We all know that our heart is one of our most important organs, pumping blood throughout our body to supply our organs and cells with the oxygen that we need to survive. We also know that to keep our hearts healthy, it’s crucial that we take regular exercise and eat a healthy, balanced diet. What many of us might not know as much about is how inflammation can impact our cardiovascular system.

In fact, chronic inflammation can irritate blood vessels, as well as promoting the buildup of harmful substances in your arteries, like cholesterol, that form into plaques. If plaques break off and travel through your bloodstream, heart attacks or strokes can be triggered, which can lead to very severe disease or even death. Inflammation is, therefore, also incredibly relevant when it comes to your heart health.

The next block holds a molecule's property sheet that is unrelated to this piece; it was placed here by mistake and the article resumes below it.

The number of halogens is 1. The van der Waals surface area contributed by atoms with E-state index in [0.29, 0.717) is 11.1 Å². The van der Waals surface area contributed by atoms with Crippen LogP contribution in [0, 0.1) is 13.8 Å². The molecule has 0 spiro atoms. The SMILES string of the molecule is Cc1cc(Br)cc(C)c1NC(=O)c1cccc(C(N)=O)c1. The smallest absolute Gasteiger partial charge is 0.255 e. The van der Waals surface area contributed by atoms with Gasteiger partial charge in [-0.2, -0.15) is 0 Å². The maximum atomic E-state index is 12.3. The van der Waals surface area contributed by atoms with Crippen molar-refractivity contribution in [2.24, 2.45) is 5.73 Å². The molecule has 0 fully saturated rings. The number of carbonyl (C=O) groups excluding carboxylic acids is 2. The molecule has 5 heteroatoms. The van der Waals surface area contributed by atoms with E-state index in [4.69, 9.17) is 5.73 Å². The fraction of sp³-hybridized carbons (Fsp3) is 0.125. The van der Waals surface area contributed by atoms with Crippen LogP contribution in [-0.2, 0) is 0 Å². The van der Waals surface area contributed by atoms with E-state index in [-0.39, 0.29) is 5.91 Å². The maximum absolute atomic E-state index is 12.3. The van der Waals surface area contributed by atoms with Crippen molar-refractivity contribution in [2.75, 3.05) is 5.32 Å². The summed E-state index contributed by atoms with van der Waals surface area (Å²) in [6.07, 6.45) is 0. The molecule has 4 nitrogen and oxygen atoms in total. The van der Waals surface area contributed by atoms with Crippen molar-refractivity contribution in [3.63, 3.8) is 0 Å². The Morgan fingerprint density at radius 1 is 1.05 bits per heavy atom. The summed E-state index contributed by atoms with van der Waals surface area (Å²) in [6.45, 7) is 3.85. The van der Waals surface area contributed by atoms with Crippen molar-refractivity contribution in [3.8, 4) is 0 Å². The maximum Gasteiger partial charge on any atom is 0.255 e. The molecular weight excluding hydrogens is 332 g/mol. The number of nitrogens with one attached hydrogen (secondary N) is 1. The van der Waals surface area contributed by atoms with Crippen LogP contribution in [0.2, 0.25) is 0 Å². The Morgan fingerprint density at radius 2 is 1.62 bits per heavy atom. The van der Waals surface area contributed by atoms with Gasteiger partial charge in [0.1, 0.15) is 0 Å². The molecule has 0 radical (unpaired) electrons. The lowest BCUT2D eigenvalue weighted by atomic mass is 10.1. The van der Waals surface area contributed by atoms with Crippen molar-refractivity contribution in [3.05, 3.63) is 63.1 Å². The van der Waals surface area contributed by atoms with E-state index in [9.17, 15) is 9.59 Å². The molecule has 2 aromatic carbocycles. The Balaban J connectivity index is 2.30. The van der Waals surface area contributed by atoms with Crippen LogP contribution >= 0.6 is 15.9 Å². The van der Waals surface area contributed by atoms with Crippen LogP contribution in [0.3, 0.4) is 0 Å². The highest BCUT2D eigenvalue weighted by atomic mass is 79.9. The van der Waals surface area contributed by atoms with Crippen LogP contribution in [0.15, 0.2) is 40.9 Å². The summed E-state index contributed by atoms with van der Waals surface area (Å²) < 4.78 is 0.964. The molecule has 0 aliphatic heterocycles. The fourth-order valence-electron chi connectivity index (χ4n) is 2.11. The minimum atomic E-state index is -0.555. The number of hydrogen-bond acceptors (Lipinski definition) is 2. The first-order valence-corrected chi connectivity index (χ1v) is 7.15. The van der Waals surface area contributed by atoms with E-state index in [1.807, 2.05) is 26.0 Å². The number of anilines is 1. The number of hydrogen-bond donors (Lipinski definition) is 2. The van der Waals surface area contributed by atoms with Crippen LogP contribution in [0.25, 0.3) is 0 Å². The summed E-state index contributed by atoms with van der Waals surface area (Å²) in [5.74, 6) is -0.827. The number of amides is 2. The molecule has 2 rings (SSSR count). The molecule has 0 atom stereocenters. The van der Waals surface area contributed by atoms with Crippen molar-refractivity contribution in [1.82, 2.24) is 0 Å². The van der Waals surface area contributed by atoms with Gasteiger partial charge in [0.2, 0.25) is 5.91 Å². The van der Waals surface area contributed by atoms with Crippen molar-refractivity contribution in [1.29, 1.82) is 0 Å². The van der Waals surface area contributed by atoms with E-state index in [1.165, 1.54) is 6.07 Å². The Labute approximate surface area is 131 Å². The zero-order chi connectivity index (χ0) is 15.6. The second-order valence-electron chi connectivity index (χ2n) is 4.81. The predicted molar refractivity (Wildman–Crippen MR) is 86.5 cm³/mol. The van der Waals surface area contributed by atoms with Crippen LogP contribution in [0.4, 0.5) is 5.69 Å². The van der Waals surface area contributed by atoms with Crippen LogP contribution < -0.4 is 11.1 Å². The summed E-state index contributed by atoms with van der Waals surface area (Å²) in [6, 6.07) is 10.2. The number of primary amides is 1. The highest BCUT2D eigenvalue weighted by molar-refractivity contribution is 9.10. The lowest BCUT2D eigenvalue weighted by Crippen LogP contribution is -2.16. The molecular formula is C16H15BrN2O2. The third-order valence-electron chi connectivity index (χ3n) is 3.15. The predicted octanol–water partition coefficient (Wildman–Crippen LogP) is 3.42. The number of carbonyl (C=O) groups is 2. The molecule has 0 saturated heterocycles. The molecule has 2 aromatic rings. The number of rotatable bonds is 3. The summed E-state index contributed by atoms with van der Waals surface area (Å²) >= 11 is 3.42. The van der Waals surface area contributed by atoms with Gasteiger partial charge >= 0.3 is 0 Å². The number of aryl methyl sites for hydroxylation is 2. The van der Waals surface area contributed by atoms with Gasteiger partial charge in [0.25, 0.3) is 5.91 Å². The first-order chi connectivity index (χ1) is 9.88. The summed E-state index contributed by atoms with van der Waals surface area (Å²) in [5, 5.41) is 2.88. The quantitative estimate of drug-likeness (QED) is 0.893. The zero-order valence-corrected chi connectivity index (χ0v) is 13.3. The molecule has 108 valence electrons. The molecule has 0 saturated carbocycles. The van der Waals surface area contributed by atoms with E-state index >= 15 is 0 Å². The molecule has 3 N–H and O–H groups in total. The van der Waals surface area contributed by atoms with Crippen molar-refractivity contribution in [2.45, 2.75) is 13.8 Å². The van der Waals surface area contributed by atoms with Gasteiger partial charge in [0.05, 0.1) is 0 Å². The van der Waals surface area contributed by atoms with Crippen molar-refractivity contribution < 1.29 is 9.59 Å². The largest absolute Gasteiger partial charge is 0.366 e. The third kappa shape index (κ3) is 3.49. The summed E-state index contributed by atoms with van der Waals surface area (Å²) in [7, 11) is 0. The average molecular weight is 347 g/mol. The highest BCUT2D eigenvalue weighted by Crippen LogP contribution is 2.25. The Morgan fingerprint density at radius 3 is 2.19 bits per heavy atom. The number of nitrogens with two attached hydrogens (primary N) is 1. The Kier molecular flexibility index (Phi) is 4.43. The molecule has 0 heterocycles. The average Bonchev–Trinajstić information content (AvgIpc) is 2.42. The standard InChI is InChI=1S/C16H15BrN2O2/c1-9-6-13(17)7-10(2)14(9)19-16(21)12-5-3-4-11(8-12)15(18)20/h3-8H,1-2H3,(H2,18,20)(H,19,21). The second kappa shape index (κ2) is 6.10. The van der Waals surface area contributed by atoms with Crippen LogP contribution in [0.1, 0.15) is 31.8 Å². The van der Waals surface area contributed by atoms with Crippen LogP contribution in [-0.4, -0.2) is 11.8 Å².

Of course, the cardiovascular system and cardiovascular disease is an incredibly well-studied aspect of human health, and there are well-established treatments and recommendations for those with heart problems. Nevertheless, research continues to drive forward and seek out new treatments, therapies and preventative agents, and as a result, there is a collection of studies into the effects of CBD on our heart health (Stanley et al., 2012). Findings from these studies were also overwhelmingly positive, and many pointed to interactions between CBD and inflammatory processes that are involved in such disease. However, it is important to remember that these studies are far from providing extensive conclusive evidence and that CBDs effects on heart health are by no means fully determined.